Accepting that thoughts are influenced by stress can help with not interpreting thoughts as the truth, not taking them personally, and not getting stuck in unhelpful hypothetical or worst-case scenario thinking. Grounding statements can be used in moments of mental stress: “I can’t know right now what’s going to happen.” “I don’t need to think more about this right now.” “What can be done about this today?” Also setting limits on stressful thinking: “I’m going to worry about this for half an hour, then do something else.”

Perspective taking (i.e. imagining your thoughts from someone else’s point of view) and exploring options (“There are unlimited options of other things I could think about right now”) are ways to combat mental stuckness or rigidity.

Providing acceptance and care through self-talk or inner dialogue (i.e. self-validation, reassurance, understanding), builds a healthy relationship with self. Imagining how you would respond to a loved one thinking the thoughts you are can help generate self-compassion and resiliency.

Signs of emotional distress:

  • Grief (anger, fear, sadness, loss)
  • Emotional overwhelm, increased sensitivity to emotions, lowered tolerance for emotions, feeling numb or shut down to emotions (negative and/or positive)
  • Difficulty recognizing when emotions are influencing thoughts and behaviors

Feeling overwhelmed, anxious, hopeless, helpless, afraid for others, grieving, etc. is normal and valid. Having thoughts and feelings related to death and dying are normal when surrounded by news of death and chaos.

It is normal to feel impacted when people around you are suffering. Taking on others’ suffering as your own does not change what that person has been through. It does not benefit you or them.  Accepting that you can feel and show empathy without taking on other’s distress can help with setting emotional limits.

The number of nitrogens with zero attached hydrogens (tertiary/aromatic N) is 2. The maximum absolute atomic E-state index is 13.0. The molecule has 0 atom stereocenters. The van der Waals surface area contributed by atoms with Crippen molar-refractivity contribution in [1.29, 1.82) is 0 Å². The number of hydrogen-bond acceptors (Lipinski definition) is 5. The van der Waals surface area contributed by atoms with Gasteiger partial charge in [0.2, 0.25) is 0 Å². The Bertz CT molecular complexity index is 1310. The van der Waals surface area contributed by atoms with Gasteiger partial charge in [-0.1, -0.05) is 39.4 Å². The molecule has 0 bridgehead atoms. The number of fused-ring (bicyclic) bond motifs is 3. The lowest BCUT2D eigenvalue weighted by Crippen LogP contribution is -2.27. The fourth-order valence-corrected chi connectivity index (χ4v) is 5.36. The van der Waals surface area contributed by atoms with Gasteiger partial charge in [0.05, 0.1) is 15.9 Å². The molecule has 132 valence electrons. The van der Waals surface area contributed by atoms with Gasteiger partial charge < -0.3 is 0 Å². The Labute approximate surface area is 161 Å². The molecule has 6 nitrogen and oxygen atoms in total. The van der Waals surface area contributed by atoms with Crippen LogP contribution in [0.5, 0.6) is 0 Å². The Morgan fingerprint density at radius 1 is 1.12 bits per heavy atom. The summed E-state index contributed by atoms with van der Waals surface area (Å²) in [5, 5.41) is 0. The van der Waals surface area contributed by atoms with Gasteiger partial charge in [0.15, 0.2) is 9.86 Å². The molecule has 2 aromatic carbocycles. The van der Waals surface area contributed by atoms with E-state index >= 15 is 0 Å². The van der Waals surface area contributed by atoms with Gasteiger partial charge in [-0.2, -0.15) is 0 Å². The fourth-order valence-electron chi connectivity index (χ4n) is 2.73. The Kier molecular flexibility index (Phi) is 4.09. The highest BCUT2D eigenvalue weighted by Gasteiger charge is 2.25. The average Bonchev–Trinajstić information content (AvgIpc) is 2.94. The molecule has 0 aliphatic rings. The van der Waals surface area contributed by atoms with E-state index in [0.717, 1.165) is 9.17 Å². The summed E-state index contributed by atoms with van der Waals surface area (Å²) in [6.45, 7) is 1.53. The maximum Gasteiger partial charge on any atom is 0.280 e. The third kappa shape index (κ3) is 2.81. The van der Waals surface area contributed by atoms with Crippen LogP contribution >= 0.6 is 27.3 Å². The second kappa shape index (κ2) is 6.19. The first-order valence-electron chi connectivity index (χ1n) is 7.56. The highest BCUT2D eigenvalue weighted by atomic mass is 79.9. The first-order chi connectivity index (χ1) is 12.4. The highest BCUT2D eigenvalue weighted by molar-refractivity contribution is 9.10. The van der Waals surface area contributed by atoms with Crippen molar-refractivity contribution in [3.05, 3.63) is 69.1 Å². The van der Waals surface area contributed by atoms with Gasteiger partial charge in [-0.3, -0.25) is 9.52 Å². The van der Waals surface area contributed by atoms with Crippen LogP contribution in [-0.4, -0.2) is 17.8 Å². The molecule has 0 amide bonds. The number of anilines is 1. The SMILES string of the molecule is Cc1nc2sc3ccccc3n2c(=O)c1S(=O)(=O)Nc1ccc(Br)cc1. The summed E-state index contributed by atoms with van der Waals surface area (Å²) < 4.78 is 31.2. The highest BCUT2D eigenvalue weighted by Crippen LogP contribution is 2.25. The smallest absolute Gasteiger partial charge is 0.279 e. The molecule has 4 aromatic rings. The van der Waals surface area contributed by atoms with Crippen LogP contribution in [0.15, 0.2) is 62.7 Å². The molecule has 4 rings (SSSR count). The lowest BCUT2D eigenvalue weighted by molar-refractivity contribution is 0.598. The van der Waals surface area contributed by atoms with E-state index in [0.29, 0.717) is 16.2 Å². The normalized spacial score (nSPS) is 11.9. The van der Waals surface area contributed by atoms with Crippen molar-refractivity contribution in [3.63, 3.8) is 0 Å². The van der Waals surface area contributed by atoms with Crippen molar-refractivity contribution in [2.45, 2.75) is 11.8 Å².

Accepting emotions as a normal part of life can increase comfort, understanding, and clarity of emotions  (i.e. “This loss is so painful because that person/relationship meant so much to me; I feel fear about failing and will still try my best to succeed”).

Emotions may be more likely to move into conscious awareness when we are in a state of relaxed attention, like taking a shower, listening to music, exercising, or trying to fall asleep. We are more vulnerable to feeling stuck in an emotional state when tired, hungry, or under the influence of alcohol or drugs (i.e. “I got two hours of sleep last night. I’m not in my right mind”).

Feeling emotions is an opportunity to externalize internal energy that may be having a negative impact on your system. It can prevent emotions from being bottled up, lingering, or taking a toll without our awareness. Sometimes five minutes of feeling sad and then crying can prevent a day of unhelpful physical stress or mental rumination.

Counseling is an opportunity to talk through stressors and symptoms, and gain insight into current patterns between your body, thoughts, and emotions. A counselor can help you develop personalized interventions for responding to your physical, mental, emotional needs. Counseling can help with processing grief and accessing acceptance. A counselor can also answer questions and recommend further resources.



UW Food Pantry (

UW Recreation Class Pass (

Somatic experiencing of distress:

Grounding strategies (

Coping with suicidal thoughts (

Headspace app (

UWCC 24-hour counselor support (1-866-743-7732,

UWCC Groups & Workshops (